All Microsoft virtualization software allows you to manipulate virtual hard disk files (VHDs). The standard operations you can perform are listen in the table below.
* To fixed of same size as source
** To dynamically expanding of same size as source
What is missing here is the ability to shrink disks, either dynamically expanding or fixed. This is something that the built in tools cannot do. Enter the guys at vmToolkit and their VHDResizer. VHDResizer will let you shrink a fixed or dynamically expanding disk, provided you do some preparation.
Notice how VHDResizer has determined that the source VHD is a dynamically expanding disk, and that the destination VHD can be set to either fixed or dynamically expanding. This particular source VHD has a maximum size of 16 GB. Because of this the minimum size we can select for the destination VHD is 16 GB, regardless of disk type. The reason we cannot get the disk smaller than 16 GB is that the partitions or volumes in the VHD take up the entire 16 GB of space, even though the actual physical file is much smaller. This is the very basis of a dynamically expanding disk; the guest operating system sees all the space and can address it, but only blocks that have data on them are written to the VHD file. So we need to shrink the volumes inside the VHD to free up space. I find that the easiest way to do this is with Diskpart.exe and the SHRINK command. As long as there is free space at the end of the volume, SHRINK can reduce the size of the volume. You can see how much you can shrink the volume by running SHRINK QUERYMAX. Then you can use SHRINK to shrink the volume by the maximum space available.
Microsoft Windows [Version 6.0.6001]
Copyright (c) 2006 Microsoft Corporation. All rights reserved.
Microsoft DiskPart version 6.0.6001
Copyright (C) 1999-2007 Microsoft Corporation.
On computer: LAB-RODC1
DISKPART> select disk 0
Disk 0 is now the selected disk.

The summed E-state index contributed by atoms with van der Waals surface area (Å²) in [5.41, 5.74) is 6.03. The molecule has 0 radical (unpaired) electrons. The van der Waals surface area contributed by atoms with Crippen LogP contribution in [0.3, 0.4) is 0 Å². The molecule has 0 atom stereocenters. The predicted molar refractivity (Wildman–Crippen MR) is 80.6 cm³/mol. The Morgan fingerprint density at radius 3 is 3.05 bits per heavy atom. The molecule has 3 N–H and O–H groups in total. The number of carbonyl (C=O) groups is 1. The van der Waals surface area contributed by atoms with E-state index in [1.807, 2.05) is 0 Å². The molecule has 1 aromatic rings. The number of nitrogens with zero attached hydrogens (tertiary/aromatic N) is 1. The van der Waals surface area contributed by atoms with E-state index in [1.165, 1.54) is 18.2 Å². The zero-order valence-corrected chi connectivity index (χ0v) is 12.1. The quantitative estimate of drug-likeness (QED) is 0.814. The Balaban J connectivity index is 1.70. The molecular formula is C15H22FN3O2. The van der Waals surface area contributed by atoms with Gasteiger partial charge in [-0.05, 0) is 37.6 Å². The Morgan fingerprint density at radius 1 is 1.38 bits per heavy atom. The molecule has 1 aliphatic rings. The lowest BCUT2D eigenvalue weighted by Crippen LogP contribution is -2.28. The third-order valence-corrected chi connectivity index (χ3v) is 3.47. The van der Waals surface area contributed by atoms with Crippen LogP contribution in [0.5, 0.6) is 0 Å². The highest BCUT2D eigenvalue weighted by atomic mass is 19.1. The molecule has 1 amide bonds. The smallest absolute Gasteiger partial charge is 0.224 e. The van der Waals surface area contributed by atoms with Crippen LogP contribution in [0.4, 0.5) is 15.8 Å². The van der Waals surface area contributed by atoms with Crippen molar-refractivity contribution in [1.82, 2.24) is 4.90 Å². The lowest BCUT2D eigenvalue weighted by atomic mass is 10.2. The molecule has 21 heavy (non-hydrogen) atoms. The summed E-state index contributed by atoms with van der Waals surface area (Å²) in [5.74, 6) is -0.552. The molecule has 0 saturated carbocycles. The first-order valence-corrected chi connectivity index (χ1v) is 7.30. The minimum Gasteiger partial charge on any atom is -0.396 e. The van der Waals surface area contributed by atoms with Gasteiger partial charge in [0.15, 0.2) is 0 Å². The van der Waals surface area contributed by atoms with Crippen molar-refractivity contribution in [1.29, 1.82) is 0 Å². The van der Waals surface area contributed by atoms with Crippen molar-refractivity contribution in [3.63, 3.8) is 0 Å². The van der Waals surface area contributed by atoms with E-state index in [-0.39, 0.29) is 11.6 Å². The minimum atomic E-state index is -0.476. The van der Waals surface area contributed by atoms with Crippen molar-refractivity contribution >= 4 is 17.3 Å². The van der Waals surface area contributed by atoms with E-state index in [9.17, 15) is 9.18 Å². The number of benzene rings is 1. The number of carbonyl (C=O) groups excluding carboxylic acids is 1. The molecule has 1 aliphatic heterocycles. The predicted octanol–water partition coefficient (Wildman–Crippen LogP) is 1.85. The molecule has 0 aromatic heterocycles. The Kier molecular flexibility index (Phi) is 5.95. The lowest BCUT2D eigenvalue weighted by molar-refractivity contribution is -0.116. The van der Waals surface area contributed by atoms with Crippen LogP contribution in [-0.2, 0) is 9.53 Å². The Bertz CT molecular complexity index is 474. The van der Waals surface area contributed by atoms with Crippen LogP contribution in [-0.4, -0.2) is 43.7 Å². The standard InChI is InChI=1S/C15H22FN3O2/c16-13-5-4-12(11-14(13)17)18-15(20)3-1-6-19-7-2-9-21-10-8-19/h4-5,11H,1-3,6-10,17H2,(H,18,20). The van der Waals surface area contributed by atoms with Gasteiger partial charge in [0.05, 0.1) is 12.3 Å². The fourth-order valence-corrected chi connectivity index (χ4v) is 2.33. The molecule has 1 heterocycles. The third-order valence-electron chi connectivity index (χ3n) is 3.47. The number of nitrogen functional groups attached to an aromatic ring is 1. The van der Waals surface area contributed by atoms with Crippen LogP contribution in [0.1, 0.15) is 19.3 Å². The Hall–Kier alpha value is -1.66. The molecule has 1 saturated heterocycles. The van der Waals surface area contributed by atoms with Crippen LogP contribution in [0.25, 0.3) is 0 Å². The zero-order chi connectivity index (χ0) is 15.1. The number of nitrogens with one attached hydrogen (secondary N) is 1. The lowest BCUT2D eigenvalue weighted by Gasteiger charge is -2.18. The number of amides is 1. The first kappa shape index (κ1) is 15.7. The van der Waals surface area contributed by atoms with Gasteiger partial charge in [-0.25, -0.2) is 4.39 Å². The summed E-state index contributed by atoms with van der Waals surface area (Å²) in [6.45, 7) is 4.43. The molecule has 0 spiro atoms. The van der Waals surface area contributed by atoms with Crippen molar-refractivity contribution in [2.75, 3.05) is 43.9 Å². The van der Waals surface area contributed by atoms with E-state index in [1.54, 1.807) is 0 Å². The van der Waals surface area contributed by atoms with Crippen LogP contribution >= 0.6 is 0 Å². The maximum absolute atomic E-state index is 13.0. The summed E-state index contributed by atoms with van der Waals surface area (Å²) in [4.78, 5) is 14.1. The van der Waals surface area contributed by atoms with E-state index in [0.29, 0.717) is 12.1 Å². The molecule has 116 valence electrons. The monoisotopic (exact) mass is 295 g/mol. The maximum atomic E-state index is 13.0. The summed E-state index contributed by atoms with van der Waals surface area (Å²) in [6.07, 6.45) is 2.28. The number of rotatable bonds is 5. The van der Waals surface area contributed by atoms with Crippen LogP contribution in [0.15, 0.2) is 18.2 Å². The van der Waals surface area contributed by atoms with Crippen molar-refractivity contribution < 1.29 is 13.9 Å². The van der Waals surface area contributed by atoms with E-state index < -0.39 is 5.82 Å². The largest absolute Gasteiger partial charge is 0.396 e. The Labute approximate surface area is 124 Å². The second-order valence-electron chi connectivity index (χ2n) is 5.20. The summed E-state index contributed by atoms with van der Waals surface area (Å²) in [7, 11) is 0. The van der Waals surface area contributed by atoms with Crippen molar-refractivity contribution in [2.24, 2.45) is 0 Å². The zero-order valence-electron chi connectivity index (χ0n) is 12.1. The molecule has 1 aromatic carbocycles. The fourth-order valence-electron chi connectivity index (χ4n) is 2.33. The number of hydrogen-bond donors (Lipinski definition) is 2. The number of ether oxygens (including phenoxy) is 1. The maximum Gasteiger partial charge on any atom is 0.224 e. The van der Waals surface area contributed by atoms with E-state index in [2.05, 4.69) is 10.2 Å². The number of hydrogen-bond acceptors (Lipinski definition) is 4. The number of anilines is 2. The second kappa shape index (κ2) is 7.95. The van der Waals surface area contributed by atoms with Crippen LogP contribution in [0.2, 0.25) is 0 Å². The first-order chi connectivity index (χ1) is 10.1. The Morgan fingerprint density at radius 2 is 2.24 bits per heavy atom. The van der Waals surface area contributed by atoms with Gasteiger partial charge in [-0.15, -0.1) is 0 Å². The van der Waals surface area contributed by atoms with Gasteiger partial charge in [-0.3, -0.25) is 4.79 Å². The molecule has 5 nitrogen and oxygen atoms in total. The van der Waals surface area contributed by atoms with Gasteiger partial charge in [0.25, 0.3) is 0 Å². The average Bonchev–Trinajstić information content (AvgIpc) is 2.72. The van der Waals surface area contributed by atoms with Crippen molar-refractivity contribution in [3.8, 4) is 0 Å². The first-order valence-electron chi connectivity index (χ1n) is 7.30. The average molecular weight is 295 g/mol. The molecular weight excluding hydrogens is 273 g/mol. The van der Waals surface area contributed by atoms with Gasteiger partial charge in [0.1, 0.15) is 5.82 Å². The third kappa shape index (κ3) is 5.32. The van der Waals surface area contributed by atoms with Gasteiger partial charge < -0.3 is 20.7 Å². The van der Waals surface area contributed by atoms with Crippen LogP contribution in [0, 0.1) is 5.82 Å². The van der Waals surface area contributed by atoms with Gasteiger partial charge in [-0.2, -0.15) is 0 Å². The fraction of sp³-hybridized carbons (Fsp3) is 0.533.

DISKPART> select volume 1
Volume 1 is the selected volume.
DISKPART> shrink querymax
The maximum number of reclaimable bytes is: 15 GB
DiskPart successfully shrunk the volume by: 15 GB
But sometimes there is data at the end of the volume or very close to it, making the size you can shrink a volume by very small. To get around this you need to move the files to the beginning of the volume. The best tool I have found to do this is JKDefrag. By using JKDefrag’s action option 5 (Force together) we can force all the files on the volume together at the beginning of the volume. This will cause fragmentation, but we can deal with that by doing a normal defragmentation run when the volume has reached its desired size.
JkDefrag.exe -a 5 c:
But sometimes even this isn’t enough. However many times you run JKDefrag you will still see data at the end of your volume. Chances are that this is the NTFS Master File Table (MFT) stored in the file $Mft. The MFT also reserves a portion of the volume it calls the MFT Reserved space. This is to guarantee that the MFT has space to grow in, even when the disk is nearly full. The inability to write to or update the MFT would lead to disk corruption and orphaned files, which is the reason for this precaution. But to achieve our goal, we need to move the MFT and the MFT Reserved space blocks from the end of the volume and towards the start of the volume. (The MFT isn’t really at the end of the volume, at least it wasn’t in the beginning. Windows places the MFT around the middle of the volume by default, but since we have shrunk our volume it is now at the end.) The author of JKDefrag says that version 4 of JKDefrag will be able to move and defragment the MFT, but until that version is available we have to use another tool. The best I have found is Raxco PerfectDisk 10. PerfectDisk is commercial software, but you can download a trial version to perform your MFT defragmentation. Remember to get the correct version of PerfectDisk, the Pro version will not install on Windows Server for example. Install PerfectDisk 10 inside your virtual machine and analyze the volume you want to shrink. Select the Boot check-box next to the volume drive letter and reboot the virtual machine.
During the boot PerfectDisk will defragment your volume and move the MFT to around the middle of it. You have no control of where PerfectDisk moves the MFT, it uses its own internal logic to determine that. You probably will also see that the MFT will grow, this is also due to PerfectDisk’s internal optimization settings. After the virtual machine has booted you can again use Diskpart.exe and the SHRINK command to further reduce the size of the volume. You can repeat this process until you have reached your desired size for the volume. Then, finally, you can run VHDResizer and shrink your VHD file, and also convert it at the same time.